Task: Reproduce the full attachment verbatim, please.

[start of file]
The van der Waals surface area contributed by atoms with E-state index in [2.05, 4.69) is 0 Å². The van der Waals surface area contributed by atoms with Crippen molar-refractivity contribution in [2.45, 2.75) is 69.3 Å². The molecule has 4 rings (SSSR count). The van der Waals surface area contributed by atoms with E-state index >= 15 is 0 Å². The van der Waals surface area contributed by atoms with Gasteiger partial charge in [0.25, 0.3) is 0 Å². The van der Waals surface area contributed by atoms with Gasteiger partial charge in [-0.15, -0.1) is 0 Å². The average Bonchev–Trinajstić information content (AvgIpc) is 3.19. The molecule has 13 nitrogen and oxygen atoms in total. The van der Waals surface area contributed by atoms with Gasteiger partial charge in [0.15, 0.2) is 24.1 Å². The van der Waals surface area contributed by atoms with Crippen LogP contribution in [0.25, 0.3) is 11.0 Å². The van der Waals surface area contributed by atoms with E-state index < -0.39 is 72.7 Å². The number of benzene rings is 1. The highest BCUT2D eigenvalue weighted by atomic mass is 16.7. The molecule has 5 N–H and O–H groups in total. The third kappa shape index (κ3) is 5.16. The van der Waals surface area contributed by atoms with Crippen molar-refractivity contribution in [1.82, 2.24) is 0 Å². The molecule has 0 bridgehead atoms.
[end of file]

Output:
The van der Waals surface area contributed by atoms with E-state index in [2.05, 4.69) is 0 Å². The van der Waals surface area contributed by atoms with Crippen molar-refractivity contribution in [2.45, 2.75) is 69.3 Å². The molecule has 4 rings (SSSR count). The van der Waals surface area contributed by atoms with E-state index >= 15 is 0 Å². The van der Waals surface area contributed by atoms with Gasteiger partial charge in [0.25, 0.3) is 0 Å². The van der Waals surface area contributed by atoms with Gasteiger partial charge in [-0.15, -0.1) is 0 Å². The average Bonchev–Trinajstić information content (AvgIpc) is 3.19. The molecule has 13 nitrogen and oxygen atoms in total. The van der Waals surface area contributed by atoms with Gasteiger partial charge in [0.15, 0.2) is 24.1 Å². The van der Waals surface area contributed by atoms with Crippen LogP contribution in [0.25, 0.3) is 11.0 Å². The van der Waals surface area contributed by atoms with E-state index < -0.39 is 72.7 Å². The number of benzene rings is 1. The highest BCUT2D eigenvalue weighted by atomic mass is 16.7. The molecule has 5 N–H and O–H groups in total. The third kappa shape index (κ3) is 5.16. The van der Waals surface area contributed by atoms with Crippen molar-refractivity contribution in [1.82, 2.24) is 0 Å². The molecule has 0 bridgehead atoms.